Dear Miss Manners: Spontaneity is often referred to as the “spice of life.” I love being spontaneous, if I can.
But now I’m being spontaneously called on with increasing frequency for a variety of meetings by a person who may become a business partner. The first time, I rearranged another engagement to meet with her spontaneously. By the third time, I said no. I couldn’t rearrange my schedule.
I feel that she doesn’t value and respect my time. What should I tell her the next time she asks me to appear spontaneously?
Gentle Reader: As you have discovered, spontaneity is less charming when it is used to justify rudeness (as it often is to explain not answering social invitations).
Miss Manners would hope that a prospective business partner would also value reliability and respect. But if that is not the case, why allow her to endanger your other professional relationships? Next time she asks, tell her, with charming spontaneity, that while you would love to, you have a prior commitment.
Not easy being a confidant
Dear Miss Manners: I am the type of person in whom people confide. Hopefully, this is because I am discreet and comforting.
But when the confidence becomes public – a serious illness, a divorce, a job promotion or departure – I am often asked if I was aware of the situation. I am at a loss as to how to respond.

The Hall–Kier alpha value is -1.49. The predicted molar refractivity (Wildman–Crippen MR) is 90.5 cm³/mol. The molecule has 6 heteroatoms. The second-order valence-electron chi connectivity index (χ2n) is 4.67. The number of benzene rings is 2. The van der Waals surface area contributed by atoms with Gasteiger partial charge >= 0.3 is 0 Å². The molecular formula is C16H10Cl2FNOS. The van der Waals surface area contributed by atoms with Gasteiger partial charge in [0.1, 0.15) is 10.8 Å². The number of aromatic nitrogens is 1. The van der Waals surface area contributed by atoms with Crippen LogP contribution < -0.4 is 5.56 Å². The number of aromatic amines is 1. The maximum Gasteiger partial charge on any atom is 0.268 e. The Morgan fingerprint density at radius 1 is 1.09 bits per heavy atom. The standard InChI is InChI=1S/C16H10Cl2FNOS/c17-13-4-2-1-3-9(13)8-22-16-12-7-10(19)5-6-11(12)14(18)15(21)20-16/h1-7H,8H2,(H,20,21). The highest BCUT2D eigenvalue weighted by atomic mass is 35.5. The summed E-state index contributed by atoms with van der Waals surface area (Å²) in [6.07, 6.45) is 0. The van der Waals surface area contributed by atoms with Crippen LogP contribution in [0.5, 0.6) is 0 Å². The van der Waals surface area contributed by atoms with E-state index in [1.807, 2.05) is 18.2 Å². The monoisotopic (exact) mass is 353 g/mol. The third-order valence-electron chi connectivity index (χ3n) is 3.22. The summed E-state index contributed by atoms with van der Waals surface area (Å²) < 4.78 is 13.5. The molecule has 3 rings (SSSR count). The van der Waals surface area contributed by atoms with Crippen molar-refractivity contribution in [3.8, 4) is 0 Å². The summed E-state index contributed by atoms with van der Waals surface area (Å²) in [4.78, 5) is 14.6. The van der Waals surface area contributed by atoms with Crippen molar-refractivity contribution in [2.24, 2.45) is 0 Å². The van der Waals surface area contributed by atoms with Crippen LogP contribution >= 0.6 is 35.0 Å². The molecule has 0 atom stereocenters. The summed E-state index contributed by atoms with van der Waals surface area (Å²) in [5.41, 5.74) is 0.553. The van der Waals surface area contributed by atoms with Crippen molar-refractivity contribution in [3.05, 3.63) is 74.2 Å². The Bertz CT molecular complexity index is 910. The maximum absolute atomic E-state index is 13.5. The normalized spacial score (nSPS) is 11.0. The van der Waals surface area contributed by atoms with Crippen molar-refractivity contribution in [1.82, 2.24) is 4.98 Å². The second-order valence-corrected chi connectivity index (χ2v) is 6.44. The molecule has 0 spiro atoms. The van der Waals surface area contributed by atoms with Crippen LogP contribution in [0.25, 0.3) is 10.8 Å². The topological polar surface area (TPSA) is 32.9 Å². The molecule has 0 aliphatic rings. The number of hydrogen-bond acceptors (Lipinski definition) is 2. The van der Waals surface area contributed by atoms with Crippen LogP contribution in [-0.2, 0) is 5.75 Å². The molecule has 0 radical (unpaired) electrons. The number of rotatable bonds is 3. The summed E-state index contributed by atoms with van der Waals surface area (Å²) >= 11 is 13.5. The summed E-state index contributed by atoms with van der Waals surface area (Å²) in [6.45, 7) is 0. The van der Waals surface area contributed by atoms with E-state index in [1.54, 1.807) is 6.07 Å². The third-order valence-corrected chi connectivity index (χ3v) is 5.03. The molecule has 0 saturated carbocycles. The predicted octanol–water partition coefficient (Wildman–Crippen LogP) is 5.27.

I truly have no problem lying and saying, “No.” This, however, became an issue in the past when it was discovered that I did know and had lied to a friend about this fact.
How can I respond to what I think are inappropriate queries in a way that is relatively honest but not indicative of the trust placed in me?
I’ve tried evasion. “It is unfortunate, but he is doing well now.” “I think she will land on her feet with a new position.” That sort of thing. But this never seems to do the trick, and the pressing about my “in-the-know” position continues.
Gentle Reader: Assuming that you were too discreet to tell a third party about the confidence, Miss Manners surmises that your having known could only have been revealed through a slip on the part of another confidant – or perhaps the confider.
The correct response to the nosy person is misdirection: “I know it was a difficult time for him, and I know how much he appreciates being able to confide in his friends.” If your inquisitor does not understand, you could state coldly that you do not know how much your friend would want you to say.
This column was co-written by Judith Martin’s son, Nicholas Ivor Martin. Send email to firstname.lastname@example.org.